Mark Anderson Advanced Endurance Training

When it comes to training endurance for long sport routes, one of the most effective strategies is performing power endurance circuits with set rest times.  This kind of high end or advanced endurance training is highly effective as it mimics moving difficult sections of climbing between rest positions on a route.  Additionally, because the circuit is set and the rest time is calculated it is easy to measure improvement and increase the difficulty as your power endurance improves.

Two of the biggest proponents of this kind of power endurance training are the Anderson Brothers.  However, when Mark Anderson was training for his eventual red point of Shadowboxing 9a/5.14d he found some shortcomings in this kind of training and was forced to change up his training strategy to improve his endurance for the route.

In this article, Mark Anderson shares his advanced endurance training techniques and outlines exactly how he changed up his training to match the specific demands of Shadowboxing.  He even shares the results of all the PE workouts he did so you can see exactly how he progressed his training to ensure continued improvement.

“I knew from reviewing terabytes of video of myself on the route that I would need to be able to endure 150 to 180 seconds Time-Under-Tension (TUT), just to climb between rest stances, where I would need to be able to recover, and then sprint another 100+ seconds of consecutive pumpy moves, and so on. To climb all the difficulties without a hang would take 250+ seconds of just climbing, plus many minutes of taxing shaking at rest stances. Clearly hammering more and more 100-second laps on my trusty Green Traverse wasn’t working, and I think the lack of continuous TUT was the reason.” – Mark Anderson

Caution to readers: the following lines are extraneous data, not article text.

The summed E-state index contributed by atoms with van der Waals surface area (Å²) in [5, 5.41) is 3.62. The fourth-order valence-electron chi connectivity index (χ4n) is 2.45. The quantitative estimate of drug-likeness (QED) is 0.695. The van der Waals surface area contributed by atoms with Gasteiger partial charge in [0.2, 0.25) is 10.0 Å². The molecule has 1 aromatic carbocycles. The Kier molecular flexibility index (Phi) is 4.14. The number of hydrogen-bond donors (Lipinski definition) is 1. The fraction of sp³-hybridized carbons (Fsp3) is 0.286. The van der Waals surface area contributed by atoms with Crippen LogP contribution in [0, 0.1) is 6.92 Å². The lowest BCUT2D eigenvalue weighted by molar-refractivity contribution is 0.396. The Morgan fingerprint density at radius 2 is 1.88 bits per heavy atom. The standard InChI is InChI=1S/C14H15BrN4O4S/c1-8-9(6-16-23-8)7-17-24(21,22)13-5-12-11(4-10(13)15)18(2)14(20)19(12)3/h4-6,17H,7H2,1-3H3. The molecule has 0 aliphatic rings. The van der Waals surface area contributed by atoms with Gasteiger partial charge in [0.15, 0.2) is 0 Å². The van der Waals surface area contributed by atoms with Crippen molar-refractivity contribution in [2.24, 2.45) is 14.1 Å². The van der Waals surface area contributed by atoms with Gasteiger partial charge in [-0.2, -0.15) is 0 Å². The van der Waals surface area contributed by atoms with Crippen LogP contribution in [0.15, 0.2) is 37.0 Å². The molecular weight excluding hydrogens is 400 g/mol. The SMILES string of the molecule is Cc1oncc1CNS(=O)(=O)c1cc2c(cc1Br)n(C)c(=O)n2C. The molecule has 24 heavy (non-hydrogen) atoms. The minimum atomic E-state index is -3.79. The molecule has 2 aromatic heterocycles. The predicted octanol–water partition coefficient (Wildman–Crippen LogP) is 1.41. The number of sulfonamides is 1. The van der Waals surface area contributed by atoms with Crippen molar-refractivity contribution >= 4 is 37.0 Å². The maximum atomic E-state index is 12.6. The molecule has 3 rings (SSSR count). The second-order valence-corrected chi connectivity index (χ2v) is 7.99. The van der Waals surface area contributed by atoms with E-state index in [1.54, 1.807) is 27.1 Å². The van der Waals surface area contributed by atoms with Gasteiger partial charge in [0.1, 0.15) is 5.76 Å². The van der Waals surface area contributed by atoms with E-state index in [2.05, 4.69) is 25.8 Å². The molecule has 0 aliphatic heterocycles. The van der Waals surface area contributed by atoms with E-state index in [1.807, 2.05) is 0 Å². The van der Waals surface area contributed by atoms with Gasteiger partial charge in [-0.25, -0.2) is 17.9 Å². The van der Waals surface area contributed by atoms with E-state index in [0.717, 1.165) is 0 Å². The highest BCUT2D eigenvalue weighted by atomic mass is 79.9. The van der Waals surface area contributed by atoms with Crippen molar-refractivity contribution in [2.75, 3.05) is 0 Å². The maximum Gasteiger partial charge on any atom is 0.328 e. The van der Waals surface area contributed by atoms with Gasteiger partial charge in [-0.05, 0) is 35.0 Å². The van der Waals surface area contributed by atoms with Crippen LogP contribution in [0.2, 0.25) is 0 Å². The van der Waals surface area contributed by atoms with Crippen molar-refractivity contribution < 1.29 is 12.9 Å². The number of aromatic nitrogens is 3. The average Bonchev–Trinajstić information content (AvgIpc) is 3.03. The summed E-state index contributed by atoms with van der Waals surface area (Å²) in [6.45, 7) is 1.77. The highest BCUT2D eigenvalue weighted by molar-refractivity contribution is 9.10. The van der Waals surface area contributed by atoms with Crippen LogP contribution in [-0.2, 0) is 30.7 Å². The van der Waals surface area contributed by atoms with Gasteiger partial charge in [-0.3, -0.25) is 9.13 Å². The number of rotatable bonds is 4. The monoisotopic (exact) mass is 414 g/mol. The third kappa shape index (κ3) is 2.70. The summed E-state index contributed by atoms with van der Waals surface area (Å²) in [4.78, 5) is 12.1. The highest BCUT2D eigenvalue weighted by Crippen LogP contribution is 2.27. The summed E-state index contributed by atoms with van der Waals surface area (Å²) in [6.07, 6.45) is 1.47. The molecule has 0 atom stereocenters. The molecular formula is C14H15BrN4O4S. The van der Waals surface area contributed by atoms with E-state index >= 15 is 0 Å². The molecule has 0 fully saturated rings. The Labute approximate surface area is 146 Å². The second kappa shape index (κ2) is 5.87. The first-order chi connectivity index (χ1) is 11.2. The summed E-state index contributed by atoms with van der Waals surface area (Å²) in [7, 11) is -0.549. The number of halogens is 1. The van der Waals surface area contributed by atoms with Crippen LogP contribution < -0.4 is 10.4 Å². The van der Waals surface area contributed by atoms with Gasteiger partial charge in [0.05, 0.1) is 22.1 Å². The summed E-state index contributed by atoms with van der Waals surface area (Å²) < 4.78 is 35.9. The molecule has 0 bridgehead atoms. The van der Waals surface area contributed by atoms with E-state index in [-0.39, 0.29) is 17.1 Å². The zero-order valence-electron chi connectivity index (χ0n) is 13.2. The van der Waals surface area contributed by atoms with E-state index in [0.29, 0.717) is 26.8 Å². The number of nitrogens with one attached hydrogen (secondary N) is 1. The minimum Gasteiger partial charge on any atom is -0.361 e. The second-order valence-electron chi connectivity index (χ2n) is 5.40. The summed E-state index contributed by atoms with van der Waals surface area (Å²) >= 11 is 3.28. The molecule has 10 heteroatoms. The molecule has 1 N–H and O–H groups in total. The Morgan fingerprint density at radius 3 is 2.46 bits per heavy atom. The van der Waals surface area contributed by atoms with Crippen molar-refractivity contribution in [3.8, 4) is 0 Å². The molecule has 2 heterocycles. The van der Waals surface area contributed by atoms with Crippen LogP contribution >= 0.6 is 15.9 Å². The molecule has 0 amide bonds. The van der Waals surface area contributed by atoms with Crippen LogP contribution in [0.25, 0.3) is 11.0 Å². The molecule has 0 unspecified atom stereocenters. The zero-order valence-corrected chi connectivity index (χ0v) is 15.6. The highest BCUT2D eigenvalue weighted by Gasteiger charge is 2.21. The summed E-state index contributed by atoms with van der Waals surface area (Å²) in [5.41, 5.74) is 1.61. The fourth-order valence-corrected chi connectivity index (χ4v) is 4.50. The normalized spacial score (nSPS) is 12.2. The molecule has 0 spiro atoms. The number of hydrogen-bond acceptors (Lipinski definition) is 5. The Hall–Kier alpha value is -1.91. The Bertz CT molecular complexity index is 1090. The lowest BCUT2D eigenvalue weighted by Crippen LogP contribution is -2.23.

Advanced Endurance Training Strategy:

The key for Mark in changing up his endurance training was ensuring that he was spending enough Time-Under-Tension (TUT).  As he describes above, he realized that he would need to be able to sustain 150 to 180 seconds TUT.  Because of this he knew that his standard circuit that lasted 100 seconds TUT wasn’t going to cut it.

To make sure he was in the 150 to 180 second TUT range, Mark added a short down climb to his standard circuit so that he could seamlessly link into a second lap.

While the exact amount of TUT need was specific to Mark’s goal of sending Shadowboxing, we can all learn from his process.  Is your training tailored to your specific goals?  If not, be honest with yourself and change it up.  There’s no reason to improve at training if it isn’t going to help you reach your goals.

Click through below to read more about Mark’s advanced endurance training, and remember while his exact workouts might not be what you are looking for we can all learn from his process of tailoring his training to his specific goals.

Full Article: Mark Anderson Advanced Endurance Training

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(photo courtesy of rockclimberstrainingmanual.com

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By | 2017-09-18T06:38:15+00:00 January 15th, 2017|0 Comments

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